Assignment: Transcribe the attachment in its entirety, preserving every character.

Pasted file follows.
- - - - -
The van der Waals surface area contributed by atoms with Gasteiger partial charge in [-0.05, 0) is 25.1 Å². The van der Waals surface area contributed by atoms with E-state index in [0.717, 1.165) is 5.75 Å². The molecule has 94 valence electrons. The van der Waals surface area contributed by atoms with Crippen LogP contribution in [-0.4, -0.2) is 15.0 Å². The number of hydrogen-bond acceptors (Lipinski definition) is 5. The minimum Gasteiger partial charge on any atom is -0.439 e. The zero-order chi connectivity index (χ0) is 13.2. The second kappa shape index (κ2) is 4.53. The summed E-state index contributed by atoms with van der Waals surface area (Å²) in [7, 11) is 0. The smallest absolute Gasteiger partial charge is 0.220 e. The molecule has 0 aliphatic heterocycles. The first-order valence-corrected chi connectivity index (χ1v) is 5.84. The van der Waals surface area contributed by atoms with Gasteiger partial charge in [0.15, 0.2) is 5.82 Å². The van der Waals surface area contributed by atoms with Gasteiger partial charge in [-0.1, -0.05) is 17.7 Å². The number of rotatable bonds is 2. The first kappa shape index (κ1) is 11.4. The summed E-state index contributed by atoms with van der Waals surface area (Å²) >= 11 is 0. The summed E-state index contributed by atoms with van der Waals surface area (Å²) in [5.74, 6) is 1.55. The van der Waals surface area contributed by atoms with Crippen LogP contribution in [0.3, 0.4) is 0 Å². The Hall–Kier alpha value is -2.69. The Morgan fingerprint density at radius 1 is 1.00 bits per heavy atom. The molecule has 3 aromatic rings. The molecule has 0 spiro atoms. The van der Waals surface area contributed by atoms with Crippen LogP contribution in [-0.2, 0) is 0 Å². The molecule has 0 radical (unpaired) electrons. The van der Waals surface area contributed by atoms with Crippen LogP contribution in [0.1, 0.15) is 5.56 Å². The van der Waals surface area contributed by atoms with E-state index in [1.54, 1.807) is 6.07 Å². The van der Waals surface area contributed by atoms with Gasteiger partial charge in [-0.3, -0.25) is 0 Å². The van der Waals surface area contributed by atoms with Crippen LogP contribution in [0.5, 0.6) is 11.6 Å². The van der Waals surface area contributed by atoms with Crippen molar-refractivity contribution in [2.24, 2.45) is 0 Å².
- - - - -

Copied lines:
The van der Waals surface area contributed by atoms with Gasteiger partial charge in [-0.05, 0) is 25.1 Å². The van der Waals surface area contributed by atoms with E-state index in [0.717, 1.165) is 5.75 Å². The molecule has 94 valence electrons. The van der Waals surface area contributed by atoms with Crippen LogP contribution in [-0.4, -0.2) is 15.0 Å². The number of hydrogen-bond acceptors (Lipinski definition) is 5. The minimum Gasteiger partial charge on any atom is -0.439 e. The zero-order chi connectivity index (χ0) is 13.2. The second kappa shape index (κ2) is 4.53. The summed E-state index contributed by atoms with van der Waals surface area (Å²) in [7, 11) is 0. The smallest absolute Gasteiger partial charge is 0.220 e. The molecule has 0 aliphatic heterocycles. The first-order valence-corrected chi connectivity index (χ1v) is 5.84. The van der Waals surface area contributed by atoms with Gasteiger partial charge in [0.15, 0.2) is 5.82 Å². The van der Waals surface area contributed by atoms with Gasteiger partial charge in [-0.1, -0.05) is 17.7 Å². The number of rotatable bonds is 2. The first kappa shape index (κ1) is 11.4. The summed E-state index contributed by atoms with van der Waals surface area (Å²) >= 11 is 0. The summed E-state index contributed by atoms with van der Waals surface area (Å²) in [5.74, 6) is 1.55. The van der Waals surface area contributed by atoms with Crippen LogP contribution in [0.3, 0.4) is 0 Å². The Hall–Kier alpha value is -2.69. The Morgan fingerprint density at radius 1 is 1.00 bits per heavy atom. The molecule has 3 aromatic rings. The molecule has 0 spiro atoms. The van der Waals surface area contributed by atoms with Crippen LogP contribution in [-0.2, 0) is 0 Å². The molecule has 0 radical (unpaired) electrons. The van der Waals surface area contributed by atoms with Crippen LogP contribution in [0.1, 0.15) is 5.56 Å². The van der Waals surface area contributed by atoms with E-state index in [1.54, 1.807) is 6.07 Å². The van der Waals surface area contributed by atoms with Gasteiger partial charge in [-0.3, -0.25) is 0 Å². The van der Waals surface area contributed by atoms with Crippen LogP contribution in [0.5, 0.6) is 11.6 Å². The van der Waals surface area contributed by atoms with Crippen molar-refractivity contribution in [2.24, 2.45) is 0 Å².